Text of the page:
Tuesday, April 28, 2009

Lovin' My House

For all of its quirks and eccentricities, I will say that since we added insulation to some key areas, the temperature inside is usually considerably more comfortable than that of the outside.

I had no idea it was so warm out today. I spent the morning doing chores inside, including baking bread. Right now it's near 80° outside (very unusual for this time of year, by the way), but inside, it's a very comfortable 69°.

In fact, when I was looking out of the windows just a bit ago, watching the wind blowing the baby chicks' feathers, I was thinking they might be a little chilly, seeing as how this is their first day out of the house and all. They aren't. Not at all. In fact, they're panting, because it's so warm.

But it is cool inside, naturally cool, because we have no air conditioner.

That's why I'm lovin' my house - warm when it's cold out and cool when it's warm out ... without electricity.



  1. That is always great when you have a house with good insulation and good air circulation.

    I can remember when almost no buildings up there had A/C. I remember going into the local store and finding the clerk standing in the soda cooler in front of the bottles with the door closed.

  2. My home is well insulated too. Even on 90 degree days, if we keep it closed up, its only around 70 in here. My neighbors either run the air, or the furnace (depending on the season )daily. Ugh.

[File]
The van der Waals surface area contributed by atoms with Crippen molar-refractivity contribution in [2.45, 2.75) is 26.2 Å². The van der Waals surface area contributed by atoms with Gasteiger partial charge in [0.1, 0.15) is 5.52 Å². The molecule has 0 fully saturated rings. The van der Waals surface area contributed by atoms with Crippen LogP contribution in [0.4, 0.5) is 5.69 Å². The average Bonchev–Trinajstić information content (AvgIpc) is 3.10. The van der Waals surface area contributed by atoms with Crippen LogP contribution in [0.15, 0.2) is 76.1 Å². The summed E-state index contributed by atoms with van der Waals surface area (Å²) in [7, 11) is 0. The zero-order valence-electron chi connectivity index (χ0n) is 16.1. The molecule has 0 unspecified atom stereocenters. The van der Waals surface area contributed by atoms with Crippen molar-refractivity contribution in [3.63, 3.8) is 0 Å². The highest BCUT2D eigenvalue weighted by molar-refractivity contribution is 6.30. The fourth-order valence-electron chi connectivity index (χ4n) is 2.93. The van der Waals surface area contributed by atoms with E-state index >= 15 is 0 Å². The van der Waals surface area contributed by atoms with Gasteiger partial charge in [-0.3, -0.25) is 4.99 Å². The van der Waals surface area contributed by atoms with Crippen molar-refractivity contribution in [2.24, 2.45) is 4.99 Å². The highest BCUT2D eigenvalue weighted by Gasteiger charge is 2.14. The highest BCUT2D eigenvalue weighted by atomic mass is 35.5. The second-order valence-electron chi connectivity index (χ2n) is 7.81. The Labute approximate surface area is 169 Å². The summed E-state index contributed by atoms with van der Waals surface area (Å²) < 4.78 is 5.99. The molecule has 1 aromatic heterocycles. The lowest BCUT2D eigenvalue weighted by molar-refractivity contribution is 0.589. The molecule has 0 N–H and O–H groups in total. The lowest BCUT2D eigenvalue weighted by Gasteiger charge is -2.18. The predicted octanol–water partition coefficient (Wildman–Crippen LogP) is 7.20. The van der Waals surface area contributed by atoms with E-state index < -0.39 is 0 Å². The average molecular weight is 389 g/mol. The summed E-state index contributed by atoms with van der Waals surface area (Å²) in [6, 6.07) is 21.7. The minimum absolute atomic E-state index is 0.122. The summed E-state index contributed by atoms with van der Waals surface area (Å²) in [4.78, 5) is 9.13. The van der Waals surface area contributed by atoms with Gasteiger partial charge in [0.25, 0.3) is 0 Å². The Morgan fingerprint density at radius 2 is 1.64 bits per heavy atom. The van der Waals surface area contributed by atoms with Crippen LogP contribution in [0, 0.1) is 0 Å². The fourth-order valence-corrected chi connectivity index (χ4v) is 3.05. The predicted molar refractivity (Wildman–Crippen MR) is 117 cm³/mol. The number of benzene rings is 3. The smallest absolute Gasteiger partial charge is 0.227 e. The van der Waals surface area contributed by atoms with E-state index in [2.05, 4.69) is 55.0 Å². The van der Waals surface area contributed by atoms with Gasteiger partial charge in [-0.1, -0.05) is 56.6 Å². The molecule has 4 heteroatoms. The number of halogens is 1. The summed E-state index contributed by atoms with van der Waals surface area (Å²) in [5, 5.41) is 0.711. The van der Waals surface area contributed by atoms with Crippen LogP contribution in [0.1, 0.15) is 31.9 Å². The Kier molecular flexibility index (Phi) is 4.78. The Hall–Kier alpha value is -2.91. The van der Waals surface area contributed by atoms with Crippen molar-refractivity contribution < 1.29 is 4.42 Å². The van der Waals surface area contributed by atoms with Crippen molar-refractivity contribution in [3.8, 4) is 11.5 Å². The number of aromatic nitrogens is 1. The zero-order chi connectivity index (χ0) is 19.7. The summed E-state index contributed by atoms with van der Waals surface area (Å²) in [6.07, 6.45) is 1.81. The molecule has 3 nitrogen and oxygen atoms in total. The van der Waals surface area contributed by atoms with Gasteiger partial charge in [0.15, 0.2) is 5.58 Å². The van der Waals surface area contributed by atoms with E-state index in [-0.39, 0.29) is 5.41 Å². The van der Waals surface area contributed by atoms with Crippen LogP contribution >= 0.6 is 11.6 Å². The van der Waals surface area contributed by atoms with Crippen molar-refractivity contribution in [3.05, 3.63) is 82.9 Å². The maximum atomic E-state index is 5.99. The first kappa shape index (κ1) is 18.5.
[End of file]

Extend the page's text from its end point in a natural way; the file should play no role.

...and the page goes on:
3. Strange weather - 80 on Maine and 80 in Florida.

  4. I feel the same about my own house... Keeps cool in the summer and warms well in the winter. I like the fact that we have not had to use the wood stove in nearly 6 weeks and last summer we used the A/C for a total of 2 weeks (on those really humid and hot days and we had the newborn to think about). A big difference from our old house where no matter what we did, it was always HOT in summer and always COLD in winter.

  5. Wendy: Re your comment on my post. Tell your hubby that beyond cattail, cottonwood, willow, spruce (I'm not sure that we've got "white" spruce, I think ours is "black"), lambsquarters, plantain, fireweed, wild chive, and the berries..... MOST of the plants I identified came directly out of my "Alaska's Wild Plants" id book. Many of them, I've never seen in my neighbourhood, but as the book is divided into groups of "sea and sandy shore", "gardens, lawns & disturbed soil", "forests & open woods", "moist places", "tundra and dry places" "grassy meadows & forest openings" and "marshes, ponds and wetlands"..... I can identify reasonably well the areas that these folks were hiking through, and be somewhat positive of the types of plants they were coming into contact with. (Although, Alder was not mentioned in my book, but I recognized the alder thickets on the show. I'm just not sure what Alder is good for.)

    RE: the comment about white spruce tips.... Actually, black spruce tips are very high in vit-c as well. I was going to try to find a tree or two today and pick enough tips for a couple days worth of tea, whatever else the Dr. says. (And, I didn't include spruce tips on the list of plants on my review because the show takes place in late-fall/early winter, and spruce tips are best harvested in the spring when they're fresh and supple. Wouldn't have done the group as much good as a couple of rose-hips would have.)

    Anyway, thanks for commenting at my place. Oh, and I'm gld to hear that y'all are so happy with your insulation and heating in your home. That's a great aspect to have confidence in.